Kimi Raikkonen, Lotus, Hungaroring, 2013

2013 Hungarian GP tyre strategies and pit stops

2013 Hungarian Grand Prix

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Kimi Raikkonen, Lotus, Hungaroring, 2013Three-stop strategies were the order of the day for most drivers in Hungary. But once again Lotus used their car’s ability to look after its tyres to make one fewer stop and gain places.

Kimi Raikkonen exploited a two-stop strategy to move up from sixth in the opening stages to finish second.

During his final, 28-lap stint he was able to keep Sebastian Vettel behind despite the Red Bull driver’s tyres being 13 laps fresher.

Both McLaren drivers also used two-stop strategies. However Sam Michael later said they would have preferred to run a three-stop strategy for Jenson Button, which would have been quicker, but there were few chances to bring him into the pits and get him out again in clear air.

Another driver who made a two-stop strategy work was Nico Hulkenberg, including a 34-lap stint at the end of the race (one lap short of half the total distance), in a car which previously had severe trouble with rear tyre degradation.

For the seventh time in ten races Red Bull performed the fastest pit stop.

Hungarian Grand Prix tyre strategies

The tyre strategies for each driver:

Stint 1Stint 2Stint 3Stint 4
Lewis HamiltonSoft (9)Medium (22)Medium (19)Medium (20)
Kimi RaikkonenSoft (13)Medium (29)Medium (28)
Sebastian VettelSoft (11)Medium (23)Medium (21)Medium (15)
Mark WebberMedium (23)Medium (20)Medium (16)Soft (11)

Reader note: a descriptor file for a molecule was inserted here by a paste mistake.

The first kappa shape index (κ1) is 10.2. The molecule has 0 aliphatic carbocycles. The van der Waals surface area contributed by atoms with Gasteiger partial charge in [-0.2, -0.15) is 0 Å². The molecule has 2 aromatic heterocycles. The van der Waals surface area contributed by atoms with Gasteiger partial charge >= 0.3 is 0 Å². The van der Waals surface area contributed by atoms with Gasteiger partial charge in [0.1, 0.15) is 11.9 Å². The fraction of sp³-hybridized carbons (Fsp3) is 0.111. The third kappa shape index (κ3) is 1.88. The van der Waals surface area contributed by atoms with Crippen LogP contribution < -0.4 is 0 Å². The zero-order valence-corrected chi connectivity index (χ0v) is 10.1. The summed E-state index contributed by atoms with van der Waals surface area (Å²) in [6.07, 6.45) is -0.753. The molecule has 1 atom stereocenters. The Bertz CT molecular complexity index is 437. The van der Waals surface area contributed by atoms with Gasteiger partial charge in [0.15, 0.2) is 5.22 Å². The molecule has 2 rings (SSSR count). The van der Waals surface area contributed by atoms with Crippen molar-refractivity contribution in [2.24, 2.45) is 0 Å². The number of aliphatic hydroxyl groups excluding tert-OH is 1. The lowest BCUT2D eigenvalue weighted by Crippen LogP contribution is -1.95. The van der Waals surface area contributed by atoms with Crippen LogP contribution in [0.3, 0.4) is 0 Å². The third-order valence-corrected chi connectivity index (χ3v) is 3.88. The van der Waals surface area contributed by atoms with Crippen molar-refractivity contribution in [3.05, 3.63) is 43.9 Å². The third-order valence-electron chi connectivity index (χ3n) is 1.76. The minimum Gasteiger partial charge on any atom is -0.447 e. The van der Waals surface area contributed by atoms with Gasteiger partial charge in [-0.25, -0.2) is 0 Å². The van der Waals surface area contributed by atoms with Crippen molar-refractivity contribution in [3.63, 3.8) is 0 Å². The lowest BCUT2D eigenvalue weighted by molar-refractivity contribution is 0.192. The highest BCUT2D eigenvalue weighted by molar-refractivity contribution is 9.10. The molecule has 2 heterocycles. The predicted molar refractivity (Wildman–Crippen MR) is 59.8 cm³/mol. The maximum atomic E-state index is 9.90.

Fernando AlonsoSoft (12)Medium (22)Medium (14)Medium (22)
Romain GrosjeanSoft (13)Medium (12)Medium (22)Medium (23)
Jenson ButtonMedium (24)Soft (13)Medium (33)
Felipe MassaSoft (11)Medium (20)Medium (17)Medium (22)
Sergio PerezMedium (23)Soft (15)Medium (31)
Pastor MaldonadoSoft (9)Medium (19)Medium (23)Medium (18)
Nico HulkenbergSoft (11)Medium (24)Medium (34)
Jean-Eric VergneSoft (8)Medium (22)Medium (20)Medium (19)
Daniel RicciardoSoft (10)Medium (28)Medium (31)
Giedo van der GardeSoft (8)Medium (19)Medium (17)Medium (24)
Charles PicSoft (13)Medium (25)Medium (30)
Jules BianchiMedium (20)Soft (13)Medium (13)Medium (21)
Max ChiltonMedium (21)Soft (13)Medium (16)Medium (17)
Paul di RestaSoft (9)Medium (17)Medium (22)Medium (18)
Nico RosbergSoft (10)Medium (19)Medium (19)Medium (16)
Valtteri BottasSoft (10)Medium (23)Medium (9)
Esteban GutierrezMedium (23)Medium (5)
Adrian SutilMedium (19)

Hungarian Grand Prix pit stop times

How long each driver’s pit stops took:

DriverTeamPit stop timeGapOn lap
1Sebastian VettelRed Bull21.34311
2Lewis HamiltonMercedes21.4540.11131
3Fernando AlonsoFerrari21.5990.25612
4Felipe MassaFerrari21.6120.26948
5Kimi RaikkonenLotus21.6430.30042
6Sebastian VettelRed Bull21.6660.32355
7Felipe MassaFerrari21.7530.41031
8Fernando AlonsoFerrari21.7530.41048
9Mark WebberRed Bull21.7620.41923
10Lewis HamiltonMercedes21.8400.4979
11Nico RosbergMercedes21.8540.51148
12Sebastian VettelRed Bull21.8630.52034
13Pastor MaldonadoWilliams21.8800.53728
14Daniel RicciardoToro Rosso21.9960.65338
15Nico RosbergMercedes22.0150.67210
16Mark WebberRed Bull22.0220.67959
17Valtteri BottasWilliams22.0230.68010
18Romain GrosjeanLotus22.0540.71113
19Pastor MaldonadoWilliams22.1030.7609
20Jenson ButtonMcLaren22.1070.76424
21Lewis HamiltonMercedes22.1360.79350
22Jules BianchiMarussia22.1590.81620
23Kimi RaikkonenLotus22.1610.81813
24Jules BianchiMarussia22.2210.87833
25Fernando AlonsoFerrari22.2490.90634
26Romain GrosjeanLotus22.2670.92425
27Jean-Eric VergneToro Rosso22.2820.93930
28Max ChiltonMarussia22.3010.95834